Thursday, September 27, 2007
Residents Speak: Foolish Frost
Among those who know Second Life really well, Foolish Frost is a name worthy of respect and admiration.
He is a builder, par excellence, and a scripting magician. These days, he works as a contractor doing full-sim builds, and envisioning what makes a better experience for Second Life residents.
I spoke with Foolish while I was writing the chapter in my book, The Entrepreneur's Guide to Second Life, on running a building business--meaning constructing houses, castles, domes and other structures--and on his own, he had a book's worth of wisdom to share.
I thought I would share one of the suggestions he had made and discuss it briefly.
"Never treat people as lesser," Foolish said. "You never know who they are and what they know."
It's an interesting comment. The idea he was getting at is that in Second Life, people are who they choose to present themselves as. You encounter an extremely well-dressed country gentleman and he may, in fact, be a homeless woman logging into SL from her local library.
You really can't possibly know, is what Foolish is saying. And as an entrepreneur, trying to build a business that depends on a good reputation for, among other things, treating your customers right, you want to be careful to treat people, as the cliche goes, as you would like to be treated.
The thing is, some people might encounter a sultry fox wearing trashy clothes and decide, for whatever reason that they don't need to respect them the way you would respect a conservatively-attired female human avatar. In a world where people can be whatever they want, after all, there are class issues. But Foolish's approach to that would be to say, No matter what this person looks like here, you have absolutely no idea who they really are. They might actually be someone with a lot of money who is ready to drop a lot of it on developing two or three full sims.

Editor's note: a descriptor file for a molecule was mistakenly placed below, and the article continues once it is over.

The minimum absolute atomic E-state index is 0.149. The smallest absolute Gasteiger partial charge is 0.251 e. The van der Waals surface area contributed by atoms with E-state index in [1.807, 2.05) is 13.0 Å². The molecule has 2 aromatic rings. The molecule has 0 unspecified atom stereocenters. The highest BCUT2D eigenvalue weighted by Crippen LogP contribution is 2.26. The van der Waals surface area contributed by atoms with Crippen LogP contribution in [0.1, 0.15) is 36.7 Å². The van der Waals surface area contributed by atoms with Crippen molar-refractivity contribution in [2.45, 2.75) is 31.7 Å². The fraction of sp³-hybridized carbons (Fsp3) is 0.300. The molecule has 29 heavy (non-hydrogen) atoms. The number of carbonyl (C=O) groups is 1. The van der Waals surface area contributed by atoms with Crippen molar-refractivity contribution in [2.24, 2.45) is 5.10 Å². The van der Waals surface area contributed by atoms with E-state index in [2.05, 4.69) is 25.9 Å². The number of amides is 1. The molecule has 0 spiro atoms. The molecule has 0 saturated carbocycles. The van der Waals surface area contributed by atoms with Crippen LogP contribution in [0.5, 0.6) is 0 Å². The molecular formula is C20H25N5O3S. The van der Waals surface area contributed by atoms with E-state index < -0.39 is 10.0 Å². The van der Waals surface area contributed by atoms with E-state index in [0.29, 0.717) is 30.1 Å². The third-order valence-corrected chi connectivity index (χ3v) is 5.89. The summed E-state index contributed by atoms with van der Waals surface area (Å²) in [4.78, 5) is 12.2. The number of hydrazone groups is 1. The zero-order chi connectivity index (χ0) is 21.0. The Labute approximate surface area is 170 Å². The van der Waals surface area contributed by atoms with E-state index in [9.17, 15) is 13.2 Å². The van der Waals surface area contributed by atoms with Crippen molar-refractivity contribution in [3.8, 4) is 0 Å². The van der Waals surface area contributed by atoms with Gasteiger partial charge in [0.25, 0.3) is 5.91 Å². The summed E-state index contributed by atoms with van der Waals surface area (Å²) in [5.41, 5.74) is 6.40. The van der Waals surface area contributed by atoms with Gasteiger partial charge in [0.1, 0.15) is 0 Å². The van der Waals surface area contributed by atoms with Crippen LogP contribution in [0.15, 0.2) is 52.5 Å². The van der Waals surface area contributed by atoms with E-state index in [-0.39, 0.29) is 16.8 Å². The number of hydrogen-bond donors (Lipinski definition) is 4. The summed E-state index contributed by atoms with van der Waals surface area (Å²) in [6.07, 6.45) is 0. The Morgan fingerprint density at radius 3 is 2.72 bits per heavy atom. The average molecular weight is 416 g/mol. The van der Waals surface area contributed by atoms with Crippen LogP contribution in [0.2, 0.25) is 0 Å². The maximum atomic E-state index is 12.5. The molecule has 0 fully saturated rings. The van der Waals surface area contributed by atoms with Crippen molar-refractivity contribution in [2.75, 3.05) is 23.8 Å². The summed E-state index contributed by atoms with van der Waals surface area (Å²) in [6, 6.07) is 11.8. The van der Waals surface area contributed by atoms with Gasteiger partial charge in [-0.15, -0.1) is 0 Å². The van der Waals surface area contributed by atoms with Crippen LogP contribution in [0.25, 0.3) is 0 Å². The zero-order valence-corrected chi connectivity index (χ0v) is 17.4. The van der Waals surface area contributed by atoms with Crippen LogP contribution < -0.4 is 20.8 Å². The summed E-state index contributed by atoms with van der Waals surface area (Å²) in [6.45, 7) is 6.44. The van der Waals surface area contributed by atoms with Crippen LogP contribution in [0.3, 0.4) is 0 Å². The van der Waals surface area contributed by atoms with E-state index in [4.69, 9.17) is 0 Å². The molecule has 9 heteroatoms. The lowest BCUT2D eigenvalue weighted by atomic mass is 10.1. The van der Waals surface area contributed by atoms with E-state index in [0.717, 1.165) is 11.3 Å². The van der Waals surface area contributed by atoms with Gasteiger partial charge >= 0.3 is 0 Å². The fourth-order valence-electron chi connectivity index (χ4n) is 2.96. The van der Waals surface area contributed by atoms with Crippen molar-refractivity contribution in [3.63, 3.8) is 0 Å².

Ultimately, the lesson that you'd be wise to follow as a businessperson in Second Life is that you simply cannot afford to make judgments about people purely based on what they look like. You have to remember that everyone has a sense of wanting to be someone they're not, and SL is the perfect environment for that. But just because you're a sultry fox in a virtual world doesn't mean that when it comes to business you're not a valuable customer that should be taken seriously.
And more to the point, as a businessperson, you can't afford to make the kind of mistake of judgment about someone that could come back to haunt you if people find out that you treat your customers--no matter who they are--with anything less than respect.